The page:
Former Senegal coach Metsu dies
Bruno Metsu, whose Senegal side were sensations of the 2002 World Cup, has died at the age of 59.
Metsu died at home in Dunkirk on Monday night, his former clubs Lille and Nice confirmed.
Instantly recognisable at the height of his career by his long mane of hair and sharp suits, Metsu led Senegal to the World Cup quarter-finals at the tournament in Japan and South Korea.
The team nicknamed the Lions of Teranga began the tournament by beating Metsu's native France, who were defending the trophy, in the opening game, and also defeated Sweden before falling to Turkey in the last eight.
After his feat with Senegal, Metsu spent the rest of his coaching career in the Middle East, taking charge of several club sides plus the United Arab Emirates and Qatar national teams.
In July 2012 he became coach of Al Wasl, replacing Diego Maradona, but resigned in October of the same year due to illness. Metsu told the L'Equipe sports newspaper in July that doctors had advised him last October he had three months
left to live after he was diagnosed with terminal cancer.
Lille, for whom Metsu had brief spells as a player and manager, paid their own tribute.
Metsu played for the club from 1979-81, and was head coach from 1992-3.
The Ligue 1 side said in a statement: "It is with great sadness that we have learnt of the death of Bruno Metsu."
Former Lille team-mate Stephane Plancque added a personal tribute, saying: "We played together for two seasons. I was younger than him, I knew about him already from his reputation. We quickly became close, and were room-mates for
away games. He was a great guy, very grounded, a joker and had a love of life.
"He liked to joke, but he knew how to be very professional and a competitor on the pitch."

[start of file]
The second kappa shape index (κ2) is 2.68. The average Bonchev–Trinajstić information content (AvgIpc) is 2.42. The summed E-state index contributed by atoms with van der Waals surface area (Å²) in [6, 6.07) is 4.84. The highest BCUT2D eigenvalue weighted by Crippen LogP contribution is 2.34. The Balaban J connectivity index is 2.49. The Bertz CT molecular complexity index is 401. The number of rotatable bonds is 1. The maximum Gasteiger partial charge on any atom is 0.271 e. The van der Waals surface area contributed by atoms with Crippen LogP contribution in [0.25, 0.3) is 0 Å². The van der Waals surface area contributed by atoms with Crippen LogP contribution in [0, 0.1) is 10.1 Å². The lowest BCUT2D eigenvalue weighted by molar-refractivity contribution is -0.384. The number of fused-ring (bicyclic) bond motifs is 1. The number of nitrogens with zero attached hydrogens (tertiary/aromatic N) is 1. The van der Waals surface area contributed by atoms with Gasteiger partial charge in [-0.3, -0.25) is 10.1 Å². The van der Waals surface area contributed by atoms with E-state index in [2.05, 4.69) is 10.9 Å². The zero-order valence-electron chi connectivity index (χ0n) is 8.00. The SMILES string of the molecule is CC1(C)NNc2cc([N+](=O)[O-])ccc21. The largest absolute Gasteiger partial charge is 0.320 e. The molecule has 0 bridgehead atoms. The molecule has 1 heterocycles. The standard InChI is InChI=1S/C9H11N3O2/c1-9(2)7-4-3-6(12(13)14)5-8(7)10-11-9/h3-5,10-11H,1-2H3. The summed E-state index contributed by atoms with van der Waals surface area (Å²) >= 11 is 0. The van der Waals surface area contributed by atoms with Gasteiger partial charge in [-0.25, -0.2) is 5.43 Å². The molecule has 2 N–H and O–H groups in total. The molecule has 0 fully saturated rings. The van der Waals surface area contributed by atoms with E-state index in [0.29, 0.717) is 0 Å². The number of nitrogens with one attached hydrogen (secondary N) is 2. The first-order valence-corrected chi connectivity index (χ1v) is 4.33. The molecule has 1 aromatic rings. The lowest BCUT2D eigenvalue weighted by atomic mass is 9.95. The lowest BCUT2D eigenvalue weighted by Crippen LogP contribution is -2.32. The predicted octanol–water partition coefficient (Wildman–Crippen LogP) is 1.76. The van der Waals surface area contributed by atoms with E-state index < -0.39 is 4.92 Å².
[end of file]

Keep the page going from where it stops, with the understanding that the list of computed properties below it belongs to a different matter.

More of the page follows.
Metsu also had a spell as a player with Nice, from 1981 to 1982.
The French south-coast club said in a statement: "OGC Nice are once again in mourning. After a long battle against illness, Bruno Metsu died last night in his native north. The club pledges support to his family and loved ones."
Claude Le Roy, who has coached Cameroon, Senegal and Ghana, was taken aback by news of his fellow Frenchman's death.
Le Roy told www.lequipe.fr: "I'm in shock. He fought like a lion. We had lots in common. It's terrible for him, for (his wife) Viviane and the children. It's them I'm thinking off above all.
"I remember a magnificent smile and his joie de vivre."
Lyon striker Bafetimbi Gomis, who had the option of playing for Senegal before choosing France, was also sorry to hear of Metsu's death.
"A big thought for the family of Bruno Metsu," Gomis wrote on Twitter. "A great man and a great coach has left us."
France's sports minister Valerie Fourneyron called to mind Metsu's ebullient nature as she paid tribute.
She said: "For this man of the north, the tenacity and strength of character in adversity took the place of the rulebook. He lost his final battle but will remain, in the memory of all fans of football, a person who never gave up, this indefatigable globe-trotter of the round ball who always pushed others to go beyond their limits.
"He was a skilful midfielder, with good technical skills, who developed essentially in his stronghold of the north, whether at Dunkirk, Valenciennes, Lille or Roubaix. But this loyalty to his roots didn't restrict him from responding to the appeal of other horizons, where he showed his qualities as a coach with the national teams of Senegal, United Arab Emirates and Qatar.
"His final job was as coach of Al Wasl, where he succeeded Diego Maradona, proof that this man wasn't afraid of anything.
"To his wife Viviane and their children, to all who knew or loved Bruno Metsu, I send my most sincere condolences and want to assure them of my support in this difficult time."